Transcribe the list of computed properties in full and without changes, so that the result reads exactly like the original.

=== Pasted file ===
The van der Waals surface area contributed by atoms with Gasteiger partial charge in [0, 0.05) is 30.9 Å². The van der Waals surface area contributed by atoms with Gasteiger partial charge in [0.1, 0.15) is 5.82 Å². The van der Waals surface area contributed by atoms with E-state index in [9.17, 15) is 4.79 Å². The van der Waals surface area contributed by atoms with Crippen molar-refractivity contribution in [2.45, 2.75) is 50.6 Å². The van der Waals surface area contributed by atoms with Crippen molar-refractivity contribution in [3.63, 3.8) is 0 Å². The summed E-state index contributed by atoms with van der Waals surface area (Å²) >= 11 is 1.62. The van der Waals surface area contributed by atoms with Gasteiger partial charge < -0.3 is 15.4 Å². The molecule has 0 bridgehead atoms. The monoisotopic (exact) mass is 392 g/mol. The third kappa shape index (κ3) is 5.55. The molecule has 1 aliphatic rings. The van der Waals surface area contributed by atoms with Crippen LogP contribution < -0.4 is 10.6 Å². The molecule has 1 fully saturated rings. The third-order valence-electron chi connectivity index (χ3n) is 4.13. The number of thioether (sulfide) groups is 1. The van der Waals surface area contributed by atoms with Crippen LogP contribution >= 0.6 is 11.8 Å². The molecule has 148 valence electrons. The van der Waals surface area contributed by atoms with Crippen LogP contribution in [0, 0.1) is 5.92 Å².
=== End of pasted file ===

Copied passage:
The van der Waals surface area contributed by atoms with Gasteiger partial charge in [0, 0.05) is 30.9 Å². The van der Waals surface area contributed by atoms with Gasteiger partial charge in [0.1, 0.15) is 5.82 Å². The van der Waals surface area contributed by atoms with E-state index in [9.17, 15) is 4.79 Å². The van der Waals surface area contributed by atoms with Crippen molar-refractivity contribution in [2.45, 2.75) is 50.6 Å². The van der Waals surface area contributed by atoms with Crippen molar-refractivity contribution in [3.63, 3.8) is 0 Å². The summed E-state index contributed by atoms with van der Waals surface area (Å²) >= 11 is 1.62. The van der Waals surface area contributed by atoms with Gasteiger partial charge < -0.3 is 15.4 Å². The molecule has 0 bridgehead atoms. The monoisotopic (exact) mass is 392 g/mol. The third kappa shape index (κ3) is 5.55. The molecule has 1 aliphatic rings. The van der Waals surface area contributed by atoms with Crippen LogP contribution < -0.4 is 10.6 Å². The molecule has 1 fully saturated rings. The third-order valence-electron chi connectivity index (χ3n) is 4.13. The number of thioether (sulfide) groups is 1. The van der Waals surface area contributed by atoms with Crippen LogP contribution >= 0.6 is 11.8 Å². The molecule has 148 valence electrons. The van der Waals surface area contributed by atoms with Crippen LogP contribution in [0, 0.1) is 5.92 Å².